Image courtesy of Gotardo. Licensed under CC BY 2.0.
While out at a Local Watering Hole with friends this weekend, there was a brief moment of discomfort when my friends realized that the folks standing nearby were a former middle school classmate and a former middle school teacher. My main reaction was one of delight: for once it wasn’t me running into someone from middle school! I am all about looking on the bright side.
The rest of the evening passed in a pleasant, uneventful way, but the run-in got me thinking about my K-12 education. Despite being a grade-a nerd, I had a perfectly pleasant time of public school. Because my memories of that time are mostly fond, it’s easy for me to forget that public education is occasionally completely bizarre. After all, it wasn’t so long ago that I spent 8 hours a day locked in a building where I had 22 minutes to eat lunch and the bathrooms were locked during that period to prevent people from having sex in them.
Which, by the way, did not ring any bells as weird during that time.
The moment that came to mind last night, however, came from high school. As a wee adolescent nerd, I was bussed over to a local science facility with others of my kind to learn about a variety of sciences for two periods a day. It was a good program, which allows for the best science teachers in the district (many of whom had been research scientists at some point) to talk to kids who actually cared about the subject. Continue reading
This past week has been a great example of something that I find utterly… itch-inducing about college: the simultaneous dragging-on and obliteration of time. I spend most of my time worrying about things that are far enough in the future that I cannot do anything about them (family health issues, my post-grad employment prospects, registering for classes in six weeks when the course atlas isn’t even out) while also freaked out about the things that are approaching faster than I want them to (the timeframe to write my 100-page thesis, the end of the weird cocoon of the last few months, registering for classes in six weeks because the course atlas isn’t even out). Time–at least for me–never, ever passes normally in college. As a result of my particular cocktail of neuroses, this means that I’m pretty constantly anxious about projects that exist in the collegiate timeframe.
I realize that this is a weakness, but I really love short-term projects where I control a large part of the process. I like having a clear beginning and end date and am happy forging a path to connect the two. But when we get to something like my honors thesis–a 100-page document of original research which I have to have written and defended by mid-April–I’m at a loss. It’s a huge project! I want to be working on it so it can be done by February!
For the love of Christ, don’t put two condoms on. That is a terrible idea!
I am officially (as of last Saturday) in possession of an Associate of Arts degree from Oxford College of Emory University. It’s not actually in anything, as far as I can tell, but they gave me an inconveniently large piece of parchment with my name in a fancy font on it, so that’s got to be worth something. Thus ends my frequently-emotionally-conflicted tenure at the better of Emory’s two options for starting your degree*.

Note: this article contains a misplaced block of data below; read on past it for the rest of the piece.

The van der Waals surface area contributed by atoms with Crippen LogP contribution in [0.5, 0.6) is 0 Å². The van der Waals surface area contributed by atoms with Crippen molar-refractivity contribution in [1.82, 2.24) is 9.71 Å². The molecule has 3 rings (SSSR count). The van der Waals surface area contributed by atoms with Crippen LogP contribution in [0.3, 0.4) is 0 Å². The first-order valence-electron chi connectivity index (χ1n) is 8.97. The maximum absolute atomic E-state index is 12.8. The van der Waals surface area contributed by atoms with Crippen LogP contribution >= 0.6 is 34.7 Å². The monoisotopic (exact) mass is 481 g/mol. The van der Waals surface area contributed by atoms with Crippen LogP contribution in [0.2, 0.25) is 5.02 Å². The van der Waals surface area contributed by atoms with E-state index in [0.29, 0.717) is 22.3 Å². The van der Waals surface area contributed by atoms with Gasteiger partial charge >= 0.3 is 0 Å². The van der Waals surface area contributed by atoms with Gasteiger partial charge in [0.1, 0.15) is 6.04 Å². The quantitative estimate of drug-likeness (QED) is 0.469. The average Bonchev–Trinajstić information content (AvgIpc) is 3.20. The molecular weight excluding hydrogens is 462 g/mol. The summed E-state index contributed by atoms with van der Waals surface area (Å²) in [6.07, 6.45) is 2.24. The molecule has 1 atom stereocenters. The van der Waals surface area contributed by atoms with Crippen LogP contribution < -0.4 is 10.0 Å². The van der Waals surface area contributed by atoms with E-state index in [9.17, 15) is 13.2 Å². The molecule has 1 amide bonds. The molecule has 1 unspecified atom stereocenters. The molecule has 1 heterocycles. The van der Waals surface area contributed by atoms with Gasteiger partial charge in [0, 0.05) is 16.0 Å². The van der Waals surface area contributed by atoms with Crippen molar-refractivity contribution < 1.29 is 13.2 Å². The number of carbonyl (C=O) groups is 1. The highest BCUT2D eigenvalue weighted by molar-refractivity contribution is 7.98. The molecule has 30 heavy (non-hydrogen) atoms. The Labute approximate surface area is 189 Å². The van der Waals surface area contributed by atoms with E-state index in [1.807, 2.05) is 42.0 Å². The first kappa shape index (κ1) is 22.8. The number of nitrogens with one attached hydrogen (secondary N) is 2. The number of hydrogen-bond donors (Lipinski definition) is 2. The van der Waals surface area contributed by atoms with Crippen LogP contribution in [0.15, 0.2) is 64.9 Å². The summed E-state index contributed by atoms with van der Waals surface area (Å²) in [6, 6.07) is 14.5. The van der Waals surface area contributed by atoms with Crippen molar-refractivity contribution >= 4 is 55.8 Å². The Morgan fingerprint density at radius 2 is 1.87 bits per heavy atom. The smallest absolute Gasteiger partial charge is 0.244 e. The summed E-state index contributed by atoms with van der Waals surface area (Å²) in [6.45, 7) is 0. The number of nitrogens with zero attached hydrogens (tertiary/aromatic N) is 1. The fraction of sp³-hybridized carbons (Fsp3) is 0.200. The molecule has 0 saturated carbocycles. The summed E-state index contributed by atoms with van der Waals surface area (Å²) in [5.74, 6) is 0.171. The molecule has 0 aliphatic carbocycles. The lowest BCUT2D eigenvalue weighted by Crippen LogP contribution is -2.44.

There was a lot of talk during the commencement speeches about community. That has been my favorite part about Oxford. When my car battery decided to scare me by almost going belly-up before graduation, I knew that there were people at Oxford who would help me tow my car or haul in a replacement battery or generally listen to me freak out. One of my friends helped me jump my car at 10:30 at night in the cold, and there is something–a very real something–to be said for friends who will help you out when they do not have to and when it is inconvenient and cold and late. There is something to be said for that, particularly when those people include not just your peers but your professors, your boss, and your chaplain (doubly so if you, like me, are an atheist–our chaplain’s awesome). That is wonderful. Continue reading
This is the sixth-most-played song in my iTunes library (after, among other things, “Me and Julio Down by the Schoolyard” and the Beastie Boys). It’s a cover of another song, which is number eight.
It’s weird to me that they’re both in my top ten. They’re both very much tied to strong emotional periods in my life, they way you have when you’re in high school freshman year of college, and you Feel with a capital “f.” The first song is a cover of the second, originally by The Knife, a weirdass Swedish band that wears bird masks and makes electronic music, which I was introduced to as a junior in high school by the boy who would later turn my heart into ground beef.
It was the summer after my junior year of high school, and it was one of those summers that actually mattered (and the last time I would have a free summer before being shunted off to Nerd Camp I, Nerd Camp II, and employment for different kinds of personal growth). Most of my friends were a year older than me, and I got sucked into their celebrations of having graduated in between being mad at my parents and brewing wine in a Nalgene in my closet (memories!). There was a lot of drinking Two Buck Chuck and finally feeling like I had people who liked me enough that they wouldn’t shun me if I danced around them, and taking long-exposure glowstick photos, and singing along to Kimya Dawson in the car without a whole lot to worry about.